Friday, July 1, 2011

G'ma and the Electric Chair, part deux

As  I began typing my responses to yesterday's comments I realized that I was writing today's post.   Once again, you are there when I need you, denizens.  Thanks for the prompts.

It all began when I  MS said...

Those chairs are amazing, aren't they? My MIL has problems with her back and sits in a Lazy Boy, but thinking she might have to get one of the new electric ones---and you've just given me an idea for Christmas. 
I flashed back to shopping for Nannie in her last years.  Sweaters and jewelry and activities were no longer useful.  Flannel nightgowns with large armholes were searched for and wrapped with love.  They were practical because she would get pleasure from something new in her every day routine.  I think a new Lazy-Boy is a great holiday gift.
Megan goes on to 
Hope G'ma likes her new toy. :)
and that is exactly what she is doing.  I tried to give her directions but she was having too much fun to listen. I suggested - okay, I scrunched my face and said in a firm tone of voice - that she keep pushing the toggle switch so that she could.... and I never got to finish my sentence because she interrupted me with a beaming smile on her face asking
Why???  I'm having such a good time!
Yes, as Happy Days said...
Perfection, sometimes, comes at a high price... they say...the chair is priceless...

Ever practical, Nance wondered

Where did I hear that Medicare would pay for one?
and my mind has already moved on to asking the doctor for a prescription.  With her fragile shoulders and lack of lower body or core strength, getting up by pushing down on her palms was the only way she could arise.  This wizardly thing, in Nance's words, gives her enough assistance that she need only hold the toggle switch until her feet touch the ground.

Of course, the rising foot rest pushes her walker just out of reach.  Once again, a solution has created another problem.  I'll have to put the grabber within sight this afternoon.  She can use that toy to grab her wheeled device and if it doesn't sound to you that I am describing the behavior of a pre-schooler then please tell me how you got there.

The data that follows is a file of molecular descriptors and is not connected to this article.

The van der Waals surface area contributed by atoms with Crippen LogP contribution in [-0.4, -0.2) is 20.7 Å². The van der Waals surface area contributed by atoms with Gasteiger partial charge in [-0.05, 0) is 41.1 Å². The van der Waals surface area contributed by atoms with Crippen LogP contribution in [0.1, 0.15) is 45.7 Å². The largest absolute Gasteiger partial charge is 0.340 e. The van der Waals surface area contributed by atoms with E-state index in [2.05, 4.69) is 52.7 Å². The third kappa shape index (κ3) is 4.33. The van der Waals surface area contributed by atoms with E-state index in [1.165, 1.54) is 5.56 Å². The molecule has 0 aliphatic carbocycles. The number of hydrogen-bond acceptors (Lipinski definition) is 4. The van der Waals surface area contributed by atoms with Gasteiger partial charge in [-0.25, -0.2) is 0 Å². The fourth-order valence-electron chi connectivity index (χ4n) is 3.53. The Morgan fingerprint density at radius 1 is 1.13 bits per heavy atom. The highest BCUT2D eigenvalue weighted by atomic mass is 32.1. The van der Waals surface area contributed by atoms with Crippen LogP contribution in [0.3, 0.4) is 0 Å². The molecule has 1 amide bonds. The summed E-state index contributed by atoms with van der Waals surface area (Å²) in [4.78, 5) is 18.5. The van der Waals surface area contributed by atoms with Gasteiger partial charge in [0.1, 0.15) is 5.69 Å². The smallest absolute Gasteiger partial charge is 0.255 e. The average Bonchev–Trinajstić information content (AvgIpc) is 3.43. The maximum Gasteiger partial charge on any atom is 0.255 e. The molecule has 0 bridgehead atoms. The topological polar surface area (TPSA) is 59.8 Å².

I'm sitting here fretting about where my mother naps and then I remember the rest of Nance's comment

My mother, who had terrible insomnia, took her catnaps in her chair and, eventually, just couldn't abide a bed (so to speak). Now, why on earth would I think that a bad thing? "What's actually wrong with it?" I wonder today. Oh, brother.
Oh, brother, indeed.  G'ma makes no decisions, deferring her menu choices, her physician choices, her care to me.  Why would I presume to undercut  acted independently?And why on earth do I get to have an opinion on where my mother rests her head, anyway?  At a certain point, I have to step back.

Nerthus reminded me that 

Humor helps in so many ways.
and like her, I wonder 
What do people without a sense of it do? :-)
If I didn't laugh, I'd cry.  

But, like Karina, 
I want one of those!
before I indulge in a great big cry.

Am I happy?  Sad?  Worried?  Thrilled? 



  1. I giggled at this post because being the brilliant writer you are, you were able to encompass all of our comments yesterday into an engaging read. You never cease to amaze me.

    Have a good weekend.

    Megan xxx

  2. What Megan said!!

    My aunt ordered one of those "push up" chairs; thinking it would be free - but she found out differently!

  3. I had no idea these chairs existed, but am glad to know for future reference.....
    I am very relieved that you found something safe that she can (mostly) operate. xoxo

  4. I too want one...the tippy forward kind!

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